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Westpac, ANZ face class action over 'junk' insurance sales

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Plaintiff law firm Slater and Gordon has filed separate class actions against ANZ and Westpac, accusing the two banks of ripping off vulnerable consumers who were sold “junk” consumer credit insurance (CCI) products.

Westpac has confirmed receiving the class action papers and says it will be contesting the allegations in the Federal Court, where the lawsuits were filed last Friday.

“Westpac takes its customer obligations seriously and will be defending the claims,” the bank says in a statement to the ASX. “The damages sought by the claim are unspecified.”

ANZ declined to comment when contacted by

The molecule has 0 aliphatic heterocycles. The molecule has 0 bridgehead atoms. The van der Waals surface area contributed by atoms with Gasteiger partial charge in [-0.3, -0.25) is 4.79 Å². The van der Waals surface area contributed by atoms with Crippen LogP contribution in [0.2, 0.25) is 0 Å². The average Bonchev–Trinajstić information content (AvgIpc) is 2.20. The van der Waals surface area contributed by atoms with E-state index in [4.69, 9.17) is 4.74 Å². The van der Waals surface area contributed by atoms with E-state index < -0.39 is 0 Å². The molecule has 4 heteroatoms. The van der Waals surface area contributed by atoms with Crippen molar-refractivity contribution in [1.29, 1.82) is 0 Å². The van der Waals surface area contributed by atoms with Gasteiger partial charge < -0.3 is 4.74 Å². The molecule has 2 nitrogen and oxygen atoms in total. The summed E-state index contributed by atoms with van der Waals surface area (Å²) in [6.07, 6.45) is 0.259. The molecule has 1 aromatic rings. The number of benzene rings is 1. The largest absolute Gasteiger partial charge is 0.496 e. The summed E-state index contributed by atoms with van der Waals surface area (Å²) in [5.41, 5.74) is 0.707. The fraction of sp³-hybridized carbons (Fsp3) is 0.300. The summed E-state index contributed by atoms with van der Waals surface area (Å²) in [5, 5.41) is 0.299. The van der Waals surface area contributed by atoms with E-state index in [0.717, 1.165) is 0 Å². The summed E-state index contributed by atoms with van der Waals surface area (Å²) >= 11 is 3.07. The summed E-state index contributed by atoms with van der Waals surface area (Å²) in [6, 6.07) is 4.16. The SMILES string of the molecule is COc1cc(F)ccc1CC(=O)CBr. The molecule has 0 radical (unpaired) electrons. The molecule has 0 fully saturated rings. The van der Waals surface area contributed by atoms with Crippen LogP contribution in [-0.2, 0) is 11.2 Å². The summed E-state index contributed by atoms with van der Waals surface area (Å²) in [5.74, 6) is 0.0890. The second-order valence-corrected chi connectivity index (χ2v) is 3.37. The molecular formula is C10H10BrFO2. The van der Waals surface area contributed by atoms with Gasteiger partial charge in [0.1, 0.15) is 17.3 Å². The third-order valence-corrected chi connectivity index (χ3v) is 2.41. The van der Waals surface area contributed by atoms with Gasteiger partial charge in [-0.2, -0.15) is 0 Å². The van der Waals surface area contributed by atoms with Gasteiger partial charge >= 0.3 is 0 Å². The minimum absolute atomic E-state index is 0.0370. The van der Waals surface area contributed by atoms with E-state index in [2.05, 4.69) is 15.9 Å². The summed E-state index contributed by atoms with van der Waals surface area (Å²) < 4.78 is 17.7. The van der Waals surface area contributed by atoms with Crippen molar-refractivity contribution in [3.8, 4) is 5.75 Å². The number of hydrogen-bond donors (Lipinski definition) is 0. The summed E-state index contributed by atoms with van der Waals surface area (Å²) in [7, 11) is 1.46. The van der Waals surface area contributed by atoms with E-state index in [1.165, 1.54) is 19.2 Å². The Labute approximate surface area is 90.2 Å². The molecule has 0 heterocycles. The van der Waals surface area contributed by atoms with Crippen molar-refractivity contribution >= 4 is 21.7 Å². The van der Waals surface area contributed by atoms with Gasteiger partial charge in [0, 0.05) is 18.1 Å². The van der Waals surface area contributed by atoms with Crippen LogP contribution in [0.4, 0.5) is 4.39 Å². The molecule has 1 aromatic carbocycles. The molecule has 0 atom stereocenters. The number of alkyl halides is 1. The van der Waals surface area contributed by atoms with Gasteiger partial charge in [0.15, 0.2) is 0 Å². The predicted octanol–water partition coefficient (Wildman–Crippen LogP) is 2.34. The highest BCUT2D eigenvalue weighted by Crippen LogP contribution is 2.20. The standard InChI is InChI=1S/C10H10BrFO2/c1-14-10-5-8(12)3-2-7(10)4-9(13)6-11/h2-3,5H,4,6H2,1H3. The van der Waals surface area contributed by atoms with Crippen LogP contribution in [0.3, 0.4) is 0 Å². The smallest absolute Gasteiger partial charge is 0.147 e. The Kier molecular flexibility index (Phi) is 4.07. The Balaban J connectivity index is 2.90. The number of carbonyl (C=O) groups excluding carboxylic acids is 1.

The Big Four Australian banks including ANZ and Westpac stopped selling CCI last year after it came to light that the products provided little to no value, and that pressure tactics were often used to hawk these policies to consumers who can least afford to buy it.

“Many people who were sold the insurance had disabilities, were unemployed, or were critically ill, and therefore not eligible to claim on the policies,” Slater and Gordon Practice Group Leader Andrew Paull said.

“Others were led to believe the insurance they bought was free, or mandatory. Neither was the case.”

The class actions allege the two banks sold the CCI products by adding them to customers’ personal loans and credit cards without their consent, or by failing to inform them it was optional.

Slater and Gordon filed a similar suit against NAB and secured a victory when the bank agreed to pay $49.5 million to settle the claim.

A report by the Australian Securities and Investments Commission found CCI products offered extremely poor value, with policyholders getting back an average 11 cents for every dollar paid in premiums for CCI with credit cards.